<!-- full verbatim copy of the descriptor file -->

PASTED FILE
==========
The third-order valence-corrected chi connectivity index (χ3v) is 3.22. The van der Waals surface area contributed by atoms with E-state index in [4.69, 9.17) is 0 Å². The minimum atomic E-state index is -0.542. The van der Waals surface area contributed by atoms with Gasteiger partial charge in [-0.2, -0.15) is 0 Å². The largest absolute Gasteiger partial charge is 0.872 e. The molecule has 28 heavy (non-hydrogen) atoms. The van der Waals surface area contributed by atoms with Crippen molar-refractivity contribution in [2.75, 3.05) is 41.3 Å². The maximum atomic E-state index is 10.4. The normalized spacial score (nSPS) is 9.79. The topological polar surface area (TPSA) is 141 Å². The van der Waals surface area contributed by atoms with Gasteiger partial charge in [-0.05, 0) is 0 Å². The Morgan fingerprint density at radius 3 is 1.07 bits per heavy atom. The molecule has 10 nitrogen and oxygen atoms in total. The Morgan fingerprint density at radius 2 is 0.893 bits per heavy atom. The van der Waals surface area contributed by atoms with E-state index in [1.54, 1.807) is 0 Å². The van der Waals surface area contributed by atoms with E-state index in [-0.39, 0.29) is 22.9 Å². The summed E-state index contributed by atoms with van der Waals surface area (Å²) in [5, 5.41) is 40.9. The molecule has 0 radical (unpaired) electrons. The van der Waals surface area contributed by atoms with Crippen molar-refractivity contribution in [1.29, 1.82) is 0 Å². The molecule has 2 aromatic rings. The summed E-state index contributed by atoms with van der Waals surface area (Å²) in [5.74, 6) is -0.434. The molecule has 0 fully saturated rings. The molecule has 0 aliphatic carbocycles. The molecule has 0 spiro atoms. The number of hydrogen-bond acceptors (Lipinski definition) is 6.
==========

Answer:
The third-order valence-corrected chi connectivity index (χ3v) is 3.22. The van der Waals surface area contributed by atoms with E-state index in [4.69, 9.17) is 0 Å². The minimum atomic E-state index is -0.542. The van der Waals surface area contributed by atoms with Gasteiger partial charge in [-0.2, -0.15) is 0 Å². The largest absolute Gasteiger partial charge is 0.872 e. The molecule has 28 heavy (non-hydrogen) atoms. The van der Waals surface area contributed by atoms with Crippen molar-refractivity contribution in [2.75, 3.05) is 41.3 Å². The maximum atomic E-state index is 10.4. The normalized spacial score (nSPS) is 9.79. The topological polar surface area (TPSA) is 141 Å². The van der Waals surface area contributed by atoms with Gasteiger partial charge in [-0.05, 0) is 0 Å². The Morgan fingerprint density at radius 3 is 1.07 bits per heavy atom. The molecule has 10 nitrogen and oxygen atoms in total. The Morgan fingerprint density at radius 2 is 0.893 bits per heavy atom. The van der Waals surface area contributed by atoms with E-state index in [1.54, 1.807) is 0 Å². The van der Waals surface area contributed by atoms with E-state index in [-0.39, 0.29) is 22.9 Å². The summed E-state index contributed by atoms with van der Waals surface area (Å²) in [5, 5.41) is 40.9. The molecule has 0 radical (unpaired) electrons. The van der Waals surface area contributed by atoms with Crippen molar-refractivity contribution in [1.29, 1.82) is 0 Å². The molecule has 2 aromatic rings. The summed E-state index contributed by atoms with van der Waals surface area (Å²) in [5.74, 6) is -0.434. The molecule has 0 fully saturated rings. The molecule has 0 aliphatic carbocycles. The molecule has 0 spiro atoms. The number of hydrogen-bond acceptors (Lipinski definition) is 6.